For Dead Machines, the aesthetic extends to their instrumentation, affecting their sound directly. In comparison to the sharp-toothed aggression of Wolf Eyes, Dead Machines maintain a lower-level roar, the project's name offering some hints as to music's rusty, metallic groan. While John Olson generates sound with reeds, including bass clarinet and saxophone, Tovah has a fondness for more primitive hardware, including nearly dead gadgets that she keeps on life support. A key component of her current live setup, for example, is an old answering machine. She uses the outgoing message well as a tape loop device. She also deploys a mixer with a few built-in effects, and then a tin can affixed with a contact microphone. And that's it.
If these instruments sound like the contents of a box tucked in the back of a Goodwill that have yet to be sorted, there's a method at work that has to do with unpredictability, moving away from perfect replication and cherishing the here-and-then-gone moment.
"Using these things, I feel more connected to what I'm playing," Tovah says. "A lot of time the sounds that come out are so weird and surprising, they're almost out of your control."
Dead Machines, it seems, are dealing with a nature powered by electricity that can't be completely tamed. "With computers, you're never really surprised. But when you do the feedback thing, something interesting happens, and sometimes you can control it and sometimes you can't."
Tovah was born on Long Island and went to school at SUNY Purchase, where she met James Toth of the rising experimental folk outfit Wooden Wand, a band heavily influenced by Charalambides. She was a member of Wooden Wand in its formative stages, lending noises and feedback to the band's 2004 debut Angel Hair. Tovah says that her scattered contributions to the group have been way overplayed in the underground press; still, the Wooden Wand connection provides another intriguing intersection between acoustic folk and mechanical hum.
Of the three bands on this Detroit bill, Charalambides are the hardest to pin down. Their music includes exotic instrumentation and is defined by their willingness to let acoustic compositions bleed into free-form collages interspersed with Tom Carter's deeply psychedelic soloing topped by Christina piercing, wordless vocals. Their 2006 release on Kranky, A Vintage Burden, was their most muted and songwriterly effort to date. But for a band this rooted in improvisation, there's no telling what form their upcoming performance will take.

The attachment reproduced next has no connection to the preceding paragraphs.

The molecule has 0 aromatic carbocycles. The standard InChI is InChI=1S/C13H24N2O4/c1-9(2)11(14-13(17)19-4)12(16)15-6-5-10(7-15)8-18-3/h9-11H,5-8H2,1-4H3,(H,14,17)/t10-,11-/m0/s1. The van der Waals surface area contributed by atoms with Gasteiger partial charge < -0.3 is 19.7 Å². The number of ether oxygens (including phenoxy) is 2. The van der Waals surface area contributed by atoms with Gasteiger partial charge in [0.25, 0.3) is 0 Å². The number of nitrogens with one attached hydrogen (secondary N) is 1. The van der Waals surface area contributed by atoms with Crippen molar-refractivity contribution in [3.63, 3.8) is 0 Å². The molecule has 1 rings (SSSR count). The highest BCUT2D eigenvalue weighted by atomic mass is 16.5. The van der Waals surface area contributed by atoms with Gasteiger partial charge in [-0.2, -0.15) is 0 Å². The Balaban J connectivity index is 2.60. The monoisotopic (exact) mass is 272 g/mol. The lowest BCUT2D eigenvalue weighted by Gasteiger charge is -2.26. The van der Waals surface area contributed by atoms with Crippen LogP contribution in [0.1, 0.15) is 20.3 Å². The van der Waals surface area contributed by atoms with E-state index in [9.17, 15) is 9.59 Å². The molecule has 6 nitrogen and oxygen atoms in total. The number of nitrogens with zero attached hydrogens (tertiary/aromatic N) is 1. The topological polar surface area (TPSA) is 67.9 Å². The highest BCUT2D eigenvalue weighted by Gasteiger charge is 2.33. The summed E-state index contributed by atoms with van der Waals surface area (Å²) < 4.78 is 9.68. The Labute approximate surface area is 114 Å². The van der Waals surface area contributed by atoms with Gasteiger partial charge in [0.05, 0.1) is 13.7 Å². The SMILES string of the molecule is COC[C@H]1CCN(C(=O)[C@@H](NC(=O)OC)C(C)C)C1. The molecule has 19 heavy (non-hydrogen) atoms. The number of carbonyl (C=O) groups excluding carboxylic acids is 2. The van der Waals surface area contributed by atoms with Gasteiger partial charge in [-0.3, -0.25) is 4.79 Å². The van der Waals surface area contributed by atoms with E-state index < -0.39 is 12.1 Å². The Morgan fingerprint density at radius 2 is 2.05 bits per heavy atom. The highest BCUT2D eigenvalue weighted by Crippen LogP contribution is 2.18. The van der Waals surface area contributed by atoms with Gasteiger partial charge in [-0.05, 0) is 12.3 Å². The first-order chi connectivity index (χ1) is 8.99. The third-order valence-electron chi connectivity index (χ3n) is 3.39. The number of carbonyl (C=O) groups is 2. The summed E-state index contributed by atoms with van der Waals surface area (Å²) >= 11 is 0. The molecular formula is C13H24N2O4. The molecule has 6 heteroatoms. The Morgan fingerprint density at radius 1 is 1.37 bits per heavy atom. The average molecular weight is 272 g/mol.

Windy and Carl's music has undergone a steady expansion since those days of vinyl singles and cassette albums. Their most recent release, the 2006 double CD The Dream House/Dedications to Flea, had pieces averaging a half-hour each. Their crystalline, slow-drift drones, which live will be produced with two guitars and pedals, sound like no one else working today, and are now completely untethered from rock.
CD-Rs have mostly replaced cassettes as the format of choice for low-cost, low-print-run records, and the network for experimental music has expanded a hundredfold. The Dead Machines CD-Rs on American Tapes label number in the dozens; Charalambides have almost as many on their Wholly Other label. We're still talking about objects. The packaging of these releases still matters, and the music on disc and at the upcoming live show is worn, flawed and human. The physical world for now, anyway still counts for something.
Charalambides, Windy & Carl and Dead Machines appear Friday, March 2, at the Magic Stick, 4120 Woodward Ave., Detroit; 313-833-9700. Showtime is 10:30 p.m.
Mark Richardson is a freelance writer. Send comments to firstname.lastname@example.org.